Retail in China today is developing at a quicker pace and in more technologically advanced ways than in the West. Increasingly, stores in China are a blend of offline and online, and have no cashiers, no check-out lanes, and super-speedy deliveries.
This progress is thanks in part to a bold vision by Alibaba leader, Jack Ma, for what he terms the “New Retail,” a broad concept that defines the future of commerce and takes retailers into a modern age where product innovation, consumer acquisition, customer service, merchandising, payments, and logistics are all digitized.
The New Retail is coming alive in China. It’s a leap forward for Alibaba, as the e-commerce giant seeks to tap into China’s entire $4.9 trillion retail sector and transform it digitally.
Alibaba’s experimental Hema grocery stores are an example of how this new retail works. Incubated for two years and rolled out successfully to 25 stores, Hema is planning to expand to nearly 60 locations this year in China’s urban cities. At these grocery stores, which serve a three-kilometer radius, the entire shopping experience is digital. There are no cashiers—payment is handled by mobile phone. Purchases are rung up by QR code and a conveyor belt whisks the groceries into a bagging area. Food can be ordered for take-out and delivered within 30 minutes, or chefs in the store will cook up meals while shoppers make the rounds in the aisles.
The closest similarity to Hema in the U.S. is Amazon Go, a high-tech convenience store that has recently opened at Amazon headquarters in Seattle, equipped with the most advanced technologies such as machine learning algorithms and computer vision. Shoppers can walk in, scan their Amazon account on their phone, pick out the items they want, and walk out without a cashier or check-out line.
The game changer with Hema is the fresh foods, such as lobster, that can be prepared on site and eaten in the store’s dining area. “There’s really nothing like the Hema stores in the U.S.,” observes Michael Zakkour, a vice president at supply chain consulting firm Tompkins International, where he heads the China/Asia practice.
The new retail in China is fueled by the country’s large and fast-growing e-commerce market that has seen yearly increases of 32 percent for the past five years. Currently, e-commerce accounts for more than 16 percent of total retail in China, the highest percentage in the world and far more than the U.S., which is at 10 percent. In China, shopping is a form of entertainment, and consumers spend an average of 30 minutes daily on Taobao (China’s eBay, owned by Alibaba), three times longer than a U.S. consumer spends on Amazon.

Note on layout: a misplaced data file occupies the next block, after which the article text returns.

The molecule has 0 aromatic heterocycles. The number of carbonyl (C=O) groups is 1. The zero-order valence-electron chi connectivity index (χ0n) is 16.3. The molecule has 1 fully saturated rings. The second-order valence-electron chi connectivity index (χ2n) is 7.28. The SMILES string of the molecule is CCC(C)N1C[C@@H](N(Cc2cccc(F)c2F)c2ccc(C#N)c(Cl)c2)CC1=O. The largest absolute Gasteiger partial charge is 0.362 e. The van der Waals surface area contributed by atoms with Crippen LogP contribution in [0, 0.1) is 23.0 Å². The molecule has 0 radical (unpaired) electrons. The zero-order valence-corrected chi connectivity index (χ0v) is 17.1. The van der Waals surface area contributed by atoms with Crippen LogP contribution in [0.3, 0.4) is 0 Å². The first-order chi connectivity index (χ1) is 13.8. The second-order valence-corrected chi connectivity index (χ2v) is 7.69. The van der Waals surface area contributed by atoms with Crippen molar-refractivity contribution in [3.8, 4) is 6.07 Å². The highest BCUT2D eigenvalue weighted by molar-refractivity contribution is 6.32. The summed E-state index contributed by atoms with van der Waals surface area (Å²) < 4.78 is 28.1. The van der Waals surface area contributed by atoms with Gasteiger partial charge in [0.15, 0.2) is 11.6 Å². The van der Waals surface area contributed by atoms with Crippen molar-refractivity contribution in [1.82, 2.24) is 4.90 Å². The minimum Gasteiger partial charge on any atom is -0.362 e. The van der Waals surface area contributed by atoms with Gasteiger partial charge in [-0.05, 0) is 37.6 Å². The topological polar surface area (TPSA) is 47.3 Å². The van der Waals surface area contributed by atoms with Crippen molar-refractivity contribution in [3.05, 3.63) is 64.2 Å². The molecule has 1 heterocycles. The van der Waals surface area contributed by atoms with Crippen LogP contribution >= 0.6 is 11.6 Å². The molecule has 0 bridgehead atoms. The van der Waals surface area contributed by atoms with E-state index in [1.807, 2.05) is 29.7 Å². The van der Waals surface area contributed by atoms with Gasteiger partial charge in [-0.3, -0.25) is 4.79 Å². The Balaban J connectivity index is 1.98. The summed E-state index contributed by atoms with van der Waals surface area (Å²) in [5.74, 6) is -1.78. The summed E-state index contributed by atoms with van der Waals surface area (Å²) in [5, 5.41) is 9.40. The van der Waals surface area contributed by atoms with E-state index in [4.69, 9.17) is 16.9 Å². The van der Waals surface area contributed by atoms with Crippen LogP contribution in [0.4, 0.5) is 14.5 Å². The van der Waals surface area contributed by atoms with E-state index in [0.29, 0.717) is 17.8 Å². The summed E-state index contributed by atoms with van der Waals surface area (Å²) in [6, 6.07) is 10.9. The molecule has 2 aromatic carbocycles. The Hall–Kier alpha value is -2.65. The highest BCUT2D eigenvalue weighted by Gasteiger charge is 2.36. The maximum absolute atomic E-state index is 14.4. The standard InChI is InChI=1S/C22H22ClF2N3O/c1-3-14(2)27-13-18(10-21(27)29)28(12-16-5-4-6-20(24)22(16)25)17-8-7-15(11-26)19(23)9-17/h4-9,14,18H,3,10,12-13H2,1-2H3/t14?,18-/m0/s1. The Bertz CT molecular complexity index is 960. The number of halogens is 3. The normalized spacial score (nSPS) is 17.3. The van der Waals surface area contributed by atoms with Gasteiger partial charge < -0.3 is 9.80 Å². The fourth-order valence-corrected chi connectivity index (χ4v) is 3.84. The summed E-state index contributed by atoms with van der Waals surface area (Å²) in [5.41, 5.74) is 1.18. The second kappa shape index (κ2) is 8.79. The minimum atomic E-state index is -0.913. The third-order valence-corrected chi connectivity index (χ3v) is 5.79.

China leapfrogged into the new retail largely because of an outdated, highly fragmented retailer network that needed to better serve consumers and merchandisers. The Chinese market skipped the PC era altogether and giant department stores, and went straight to mobile payments and e-commerce. The Boston Consulting Group estimates that 74 percent of e-commerce in China will be made on mobile by 2020, versus 46 percent in the United States.
Millennials and Gen Z (those born from the mid-1990s to the early 2000s) are driving online consumption trends in China. They are highly connected and digitally savvy, observes Hans Tung, a managing partner at venture firm GGV Capital, an early backer of Alibaba. He points out that China’s 390 million millennials and Gen Z youngsters make up 54 percent of the country’s total population, compared to 37 percent in the U.S. The younger generation is quick to try new apps, and 43 percent of apps in China are used only once.
Alibaba and others are innovating quickly in this fast-moving segment. Alibaba recently introduced a smart ladies’ room in a Hangzhou shopping mall. While waiting their turn, women can sample cosmetics and pay for them with their mobile wallet Alipay.
Similar to its Hema grocery stores, Alibaba has opened Home Times, a furniture store in Hangzhou with more than 20,000 items available for purchase that combines analytics and technology to make for streamlined shopping. Shoppers scan QR codes with their smartphones to see product names, prices and descriptions, and can then purchase using Alipay. For merchants, there’s no need to manually print and replace labels because each product has an electronic price tag that can automatically sync prices with the latest seen online. Merchants get better product selection and inventory management through analysis of what products are most popular. This system cuts the time required to source products worldwide for traditional retailers down to a single day, while store selections change every 10 to 15 days, notes William Chen, who heads the Home Times project at Alibaba’s Cloud Retail division.
The furniture stores also include large wall screen displays so customers can see the décor in a virtual home setting. Home Times cuts down on in-store display space this way. Alibaba plans to open 15-20 Home Times stores in 2018.
Alibaba is also working with China’s traditional mom-and-pop shops to bring them into the digital age and toward higher revenues with greater local product selection, a point-of-sales system with integrated inventory tracking, in-store digital advertising and LED signage for the store.
Such strides point to the future of retailing in both the East and West, where technology is never too far.